Do we know whether Frank Lloyd Wright used and favored Blackwing 602 pencils? I’m asking in case any readers might be able to point me toward some documentation. It has been asserted so often that I thought references had to be plentiful.
A photograph would go a long way toward establishing this connection, and since F.L.W. was anything but camera-shy, there should be no shortage of images of him with his favored pencil. Ironically, the following well-known photograph of the architect’s pencils is bereft of Blackwings:
© Frank Lloyd Wright Preservation Trust
And without some commentary from the man himself, a picture wouldn’t really be enough to indicate the Blackwing was his favored pencil, as it’s been asserted.
Quotations by and about Stephen Sondheim, John Steinbeck, Nelson Riddle, and Chuck Jones abound in biographies and interviews, but I have yet to come across any citations (online) attributed to either F.L.W. himself, his associates, or his students attesting to his use and favoring of Blackwing pencils.
I’m not suggesting he didn’t use and favor Blackwing pencils; perhaps I’ve just been looking in the wrong places. Before I add him to the list of Blackwing users I’d like to find some (or any) supporting evidence.
Building a list of prominent Blackwing 602 users makes an already colorful story much richer, and I think that the respective legacies involved deserve some respect, care, and attention to detail. So if anyone has a lead (or some lead) on Frank Lloyd Wright—mind you, advertisements don’t count—please leave a comment; any help will be appreciated.
Updated January 8, 2012
The F.L.W. page has recently been taken down, but there hasn’t been any official statement from the company that makes the pencils. Perhaps it’s too late to try—so much time has passed since this idea was raised that it will be difficult to convince consumers how it happened and why it persisted. Perhaps it’s wishful thinking it will all disappear.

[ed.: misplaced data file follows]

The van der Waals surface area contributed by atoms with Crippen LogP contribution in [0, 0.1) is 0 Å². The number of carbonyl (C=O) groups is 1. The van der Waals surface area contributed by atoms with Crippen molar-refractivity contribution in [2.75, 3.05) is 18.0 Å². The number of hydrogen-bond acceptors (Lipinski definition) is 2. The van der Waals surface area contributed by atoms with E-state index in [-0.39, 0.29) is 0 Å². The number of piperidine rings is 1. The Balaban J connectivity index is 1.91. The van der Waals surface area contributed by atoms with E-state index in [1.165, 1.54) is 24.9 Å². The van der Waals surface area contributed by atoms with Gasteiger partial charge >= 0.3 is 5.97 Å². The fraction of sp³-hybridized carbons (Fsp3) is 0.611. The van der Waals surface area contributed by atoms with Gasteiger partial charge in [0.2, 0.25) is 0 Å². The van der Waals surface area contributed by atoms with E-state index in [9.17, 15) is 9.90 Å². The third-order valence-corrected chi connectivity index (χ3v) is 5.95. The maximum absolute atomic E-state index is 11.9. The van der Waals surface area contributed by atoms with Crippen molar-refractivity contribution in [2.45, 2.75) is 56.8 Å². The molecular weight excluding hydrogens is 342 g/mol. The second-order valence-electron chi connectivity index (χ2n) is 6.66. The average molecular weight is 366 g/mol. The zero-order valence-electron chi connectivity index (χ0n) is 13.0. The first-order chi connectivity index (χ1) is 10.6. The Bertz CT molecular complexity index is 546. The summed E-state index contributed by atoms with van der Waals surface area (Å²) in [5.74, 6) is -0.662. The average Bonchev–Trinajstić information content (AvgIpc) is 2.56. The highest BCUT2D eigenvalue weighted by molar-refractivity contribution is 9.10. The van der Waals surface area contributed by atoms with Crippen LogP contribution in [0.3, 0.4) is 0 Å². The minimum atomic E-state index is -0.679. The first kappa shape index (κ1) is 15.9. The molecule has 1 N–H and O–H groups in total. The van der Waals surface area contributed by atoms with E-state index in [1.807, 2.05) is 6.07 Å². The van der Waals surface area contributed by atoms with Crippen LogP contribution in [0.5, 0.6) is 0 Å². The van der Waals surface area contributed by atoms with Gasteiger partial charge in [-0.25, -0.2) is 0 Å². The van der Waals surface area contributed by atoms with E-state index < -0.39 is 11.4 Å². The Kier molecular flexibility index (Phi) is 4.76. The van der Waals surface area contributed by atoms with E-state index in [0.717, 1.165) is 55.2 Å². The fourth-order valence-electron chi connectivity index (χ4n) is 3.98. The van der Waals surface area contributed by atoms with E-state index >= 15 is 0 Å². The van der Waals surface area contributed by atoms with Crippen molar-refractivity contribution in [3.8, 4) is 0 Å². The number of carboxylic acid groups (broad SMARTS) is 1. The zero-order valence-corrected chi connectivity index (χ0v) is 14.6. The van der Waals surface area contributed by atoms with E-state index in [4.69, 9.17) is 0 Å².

[Retrieved January 28th]
I think this is an unfortunate (but a prime) example of how the history, legacy, and ‘name’ of the Blackwing 602 are being ignored, abused, and exploited amidst its so-called “revival”. It’s been more than 2 years since the first attempt to copy it—2 years—and there’s been almost no effort to acknowledge the culture surrounding the history and the popularity of the Blackwing except what you would read in an advertisement (and, even some of the advertisements haven’t been accurate). You see a statement such as “…maker of the famous Blackwing” (seen here) and at some point, it’s no longer just hubris or slight-of-hand: they aren’t the maker of the ‘famous’ Blackwing—they make a lookalike called the “Blackwing”. Sure, semantics can be argued for or against, but engaging in such isn’t meant to clarify, rather it’s a device to distract attention from the original intent: to assume and obscure.
When so little care has been taken—for so long—with something so cherished, it’s nearly impossible to trust there is motive behind it other than profit. But, I can imagine and understand a reaction such as: “Who cares whether it’s exactly the same or not, or if so-and-so actually used them? Who cares about the older pencils, or if the advertising is misleading? Who cares about that?”
Yes, mine is a particularist point of view, perhaps even quixotic (though there may be some Moleskine devotees who can empathize). But ironically, I’m not at all against this company or it making money—in fact, they make some other pencils that I like very much. Last, it’s certainly nothing personal. It’s just the clumsy, dishonest, and historically-disingenuous manner in which this “revival” all unfolded, continues to do so, and which all seems unnecessary. It’s disappointing that accuracy and detail have been low on the priority list all this time—especially, for example, when you broadcast to the entire world in an advertisement that a relationship existed between Frank Lloyd Wright and one’s product (notwithstanding that this product isn’t actually what he used, even if he had used them, which it turns out, he didn’t). Never mind the Blackwing, what does that say about respect for Wright, his work, and his legacy? What does it say about respect for the consumer, or about respect in general?
The world won’t end because Wright’s name was misappropriated for a factually-impoverished advertising campaign for a pencil. It’s part of a pattern though, and a symptom. A disappointing and troubling symptom. I’m just sorry it’s the Blackwing that has to pay for it.